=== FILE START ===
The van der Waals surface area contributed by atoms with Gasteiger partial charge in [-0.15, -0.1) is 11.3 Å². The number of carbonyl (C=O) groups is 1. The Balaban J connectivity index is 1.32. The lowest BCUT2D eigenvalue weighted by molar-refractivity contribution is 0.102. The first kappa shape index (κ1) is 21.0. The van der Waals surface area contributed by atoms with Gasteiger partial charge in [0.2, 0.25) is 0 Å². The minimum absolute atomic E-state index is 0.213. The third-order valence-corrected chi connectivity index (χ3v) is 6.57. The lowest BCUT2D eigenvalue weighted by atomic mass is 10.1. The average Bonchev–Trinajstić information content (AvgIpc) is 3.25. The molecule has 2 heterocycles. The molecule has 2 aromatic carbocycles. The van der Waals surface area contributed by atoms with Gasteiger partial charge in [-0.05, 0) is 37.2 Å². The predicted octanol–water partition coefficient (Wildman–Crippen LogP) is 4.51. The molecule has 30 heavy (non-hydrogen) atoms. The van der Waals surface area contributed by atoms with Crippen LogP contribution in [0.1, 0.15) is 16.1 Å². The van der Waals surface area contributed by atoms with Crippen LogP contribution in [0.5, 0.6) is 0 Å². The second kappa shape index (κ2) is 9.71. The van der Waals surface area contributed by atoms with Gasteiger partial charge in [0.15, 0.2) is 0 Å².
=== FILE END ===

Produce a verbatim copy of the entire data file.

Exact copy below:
The van der Waals surface area contributed by atoms with Gasteiger partial charge in [-0.15, -0.1) is 11.3 Å². The number of carbonyl (C=O) groups is 1. The Balaban J connectivity index is 1.32. The lowest BCUT2D eigenvalue weighted by molar-refractivity contribution is 0.102. The first kappa shape index (κ1) is 21.0. The van der Waals surface area contributed by atoms with Gasteiger partial charge in [0.2, 0.25) is 0 Å². The minimum absolute atomic E-state index is 0.213. The third-order valence-corrected chi connectivity index (χ3v) is 6.57. The lowest BCUT2D eigenvalue weighted by atomic mass is 10.1. The average Bonchev–Trinajstić information content (AvgIpc) is 3.25. The molecule has 2 heterocycles. The molecule has 2 aromatic carbocycles. The van der Waals surface area contributed by atoms with Gasteiger partial charge in [-0.05, 0) is 37.2 Å². The predicted octanol–water partition coefficient (Wildman–Crippen LogP) is 4.51. The molecule has 30 heavy (non-hydrogen) atoms. The van der Waals surface area contributed by atoms with Crippen LogP contribution in [0.1, 0.15) is 16.1 Å². The van der Waals surface area contributed by atoms with Crippen LogP contribution in [0.5, 0.6) is 0 Å². The second kappa shape index (κ2) is 9.71. The van der Waals surface area contributed by atoms with Gasteiger partial charge in [0.15, 0.2) is 0 Å².